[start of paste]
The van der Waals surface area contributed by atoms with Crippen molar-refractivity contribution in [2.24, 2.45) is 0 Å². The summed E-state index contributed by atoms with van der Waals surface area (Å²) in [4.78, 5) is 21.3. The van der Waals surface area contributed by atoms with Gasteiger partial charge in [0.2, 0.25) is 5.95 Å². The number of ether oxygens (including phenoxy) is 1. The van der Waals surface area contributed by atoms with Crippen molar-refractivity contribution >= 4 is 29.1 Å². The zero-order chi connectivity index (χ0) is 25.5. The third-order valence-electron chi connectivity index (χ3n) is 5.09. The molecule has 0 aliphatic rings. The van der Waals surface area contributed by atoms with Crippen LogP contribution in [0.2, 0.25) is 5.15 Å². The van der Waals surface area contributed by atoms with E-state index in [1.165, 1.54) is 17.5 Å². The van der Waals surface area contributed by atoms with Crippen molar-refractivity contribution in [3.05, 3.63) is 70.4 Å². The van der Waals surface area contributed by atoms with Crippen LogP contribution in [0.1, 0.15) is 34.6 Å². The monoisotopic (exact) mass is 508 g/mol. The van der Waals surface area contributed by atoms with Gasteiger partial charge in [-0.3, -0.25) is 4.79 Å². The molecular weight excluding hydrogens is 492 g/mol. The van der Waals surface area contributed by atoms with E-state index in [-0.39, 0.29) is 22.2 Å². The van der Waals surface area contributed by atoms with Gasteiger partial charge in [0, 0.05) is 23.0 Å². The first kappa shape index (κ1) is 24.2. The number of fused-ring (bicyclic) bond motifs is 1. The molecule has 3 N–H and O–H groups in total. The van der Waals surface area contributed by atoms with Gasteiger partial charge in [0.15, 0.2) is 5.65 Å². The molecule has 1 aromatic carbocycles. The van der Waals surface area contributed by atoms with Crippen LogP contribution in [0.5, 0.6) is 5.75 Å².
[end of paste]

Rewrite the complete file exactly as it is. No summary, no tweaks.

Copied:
The van der Waals surface area contributed by atoms with Crippen molar-refractivity contribution in [2.24, 2.45) is 0 Å². The summed E-state index contributed by atoms with van der Waals surface area (Å²) in [4.78, 5) is 21.3. The van der Waals surface area contributed by atoms with Gasteiger partial charge in [0.2, 0.25) is 5.95 Å². The number of ether oxygens (including phenoxy) is 1. The van der Waals surface area contributed by atoms with Crippen molar-refractivity contribution >= 4 is 29.1 Å². The zero-order chi connectivity index (χ0) is 25.5. The third-order valence-electron chi connectivity index (χ3n) is 5.09. The molecule has 0 aliphatic rings. The van der Waals surface area contributed by atoms with Crippen LogP contribution in [0.2, 0.25) is 5.15 Å². The van der Waals surface area contributed by atoms with E-state index in [1.165, 1.54) is 17.5 Å². The van der Waals surface area contributed by atoms with Crippen molar-refractivity contribution in [3.05, 3.63) is 70.4 Å². The van der Waals surface area contributed by atoms with Crippen LogP contribution in [0.1, 0.15) is 34.6 Å². The monoisotopic (exact) mass is 508 g/mol. The van der Waals surface area contributed by atoms with Gasteiger partial charge in [-0.3, -0.25) is 4.79 Å². The molecular weight excluding hydrogens is 492 g/mol. The van der Waals surface area contributed by atoms with E-state index in [-0.39, 0.29) is 22.2 Å². The van der Waals surface area contributed by atoms with Gasteiger partial charge in [0, 0.05) is 23.0 Å². The first kappa shape index (κ1) is 24.2. The number of fused-ring (bicyclic) bond motifs is 1. The molecule has 3 N–H and O–H groups in total. The van der Waals surface area contributed by atoms with Gasteiger partial charge in [0.15, 0.2) is 5.65 Å². The molecule has 1 aromatic carbocycles. The van der Waals surface area contributed by atoms with Crippen LogP contribution in [0.5, 0.6) is 5.75 Å².